In fact of course, the imputation of anti-Semitism is a red herring, as so often when Israel is criticized, and its aim as always is to deflect criticism. In the case of the British boycott committee, it is particularly inapt, since most of the members are Jewish. The campaign started in 2024 with a letter that two British academics, Hilary and Steven Rose, published in The Guardian calling for a boycott of Israeli academic and cultural institutions in support of a similar call by Palestinian civil society organizations. These, representing a majority of Palestinian academics and other professionals, had united to form a campaign for boycotting Israel because of its repressive polices against them.

The Guardian letter spearheaded a growing demand for Israel to be called to account for its policies, soon joined by many academics in Europe and beyond. Support was particularly strong in South Africa, which had lived through a similar boycott during the apartheid era, and was especially sympathetic to the boycott's rationale and aims. Since that time, the boycott and divestment campaign against Israel has grown, resulting in the Association of University Teachers' Union voting for a boycott against two Israeli universities at its meeting in 2024. Thanks to a vigorous pro-Israel campaign against it, the decision was overturned within a month. But the issue did not go away, and resulted in the vote for the boycott two years later by the newly formed UCU which had absorbed the AUT.

Academic boycotts are not new to Britain. In 1965, a boycott campaign against apartheid South Africa was initiated by 34 universities in response to a call for solidarity by the African National Congress. After a prolonged British campaign, the boycott was adopted as policy by the AUT in 1988 and remained in place until the end of apartheid.

The academic boycott against Israel is no different. Israel's well-documented repression of Palestinian academic life and victimization of Palestinian teachers and students is a scandal to be denounced by all those who claim to care about academic freedom. Rather than rushing to Israel's defense in a situation so perverse and immoral, all efforts should be directed toward boycotting all Israeli institutions. Only by making Israel a pariah state, as happened with South Africa, will its people understand they cannot trample on another people's rights without penalty.- Published 5/7/2007 © bitterlemons-international.org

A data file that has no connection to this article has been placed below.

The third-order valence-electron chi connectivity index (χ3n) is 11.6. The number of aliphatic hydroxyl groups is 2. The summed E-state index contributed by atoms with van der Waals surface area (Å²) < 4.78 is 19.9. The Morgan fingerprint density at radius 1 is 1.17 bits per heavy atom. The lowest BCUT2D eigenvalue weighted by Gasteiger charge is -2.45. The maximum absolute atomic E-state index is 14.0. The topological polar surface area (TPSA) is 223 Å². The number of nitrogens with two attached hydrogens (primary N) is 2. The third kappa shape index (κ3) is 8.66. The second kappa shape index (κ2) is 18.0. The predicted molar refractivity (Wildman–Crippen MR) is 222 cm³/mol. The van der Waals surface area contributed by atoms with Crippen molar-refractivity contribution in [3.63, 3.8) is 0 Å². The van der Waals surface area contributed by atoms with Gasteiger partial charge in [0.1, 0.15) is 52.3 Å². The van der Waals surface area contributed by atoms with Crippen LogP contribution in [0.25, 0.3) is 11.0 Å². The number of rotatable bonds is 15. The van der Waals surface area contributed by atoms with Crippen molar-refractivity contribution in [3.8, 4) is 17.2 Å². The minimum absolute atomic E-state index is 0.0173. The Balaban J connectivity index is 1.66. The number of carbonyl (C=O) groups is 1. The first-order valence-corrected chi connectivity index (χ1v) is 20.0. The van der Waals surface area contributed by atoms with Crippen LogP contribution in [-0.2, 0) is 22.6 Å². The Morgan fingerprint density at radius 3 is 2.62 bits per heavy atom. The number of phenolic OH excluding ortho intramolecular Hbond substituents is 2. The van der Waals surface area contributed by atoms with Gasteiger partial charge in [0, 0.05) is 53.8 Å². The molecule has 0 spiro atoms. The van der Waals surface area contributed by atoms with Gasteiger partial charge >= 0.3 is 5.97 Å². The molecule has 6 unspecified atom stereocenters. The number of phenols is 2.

Ghada Karmi is a member of BRICUP and author of "Married to another man: Israel's dilemma in Palestine".

Academic boycotts alone are of little use
 Mark Klusener

The academic boycott of apartheid South Africa is often cited as a model for the current boycott of Israeli academic institutions. The reality is that they could not be more different except in one aspect: such boycotts alone are ineffective.

In South Africa, the academic boycott employed a series of international embargoes on institutions and scholars during the apartheid era. But it was backed up by economic, social and sporting sanctions aimed at isolating what had become a pariah state.

As early as 1964, 496 British professors from some 34 universities signed a declaration protesting against South African policies of exclusion and separation. Proponents of the boycott believed that academics should not be immune from the political and social ills of apartheid.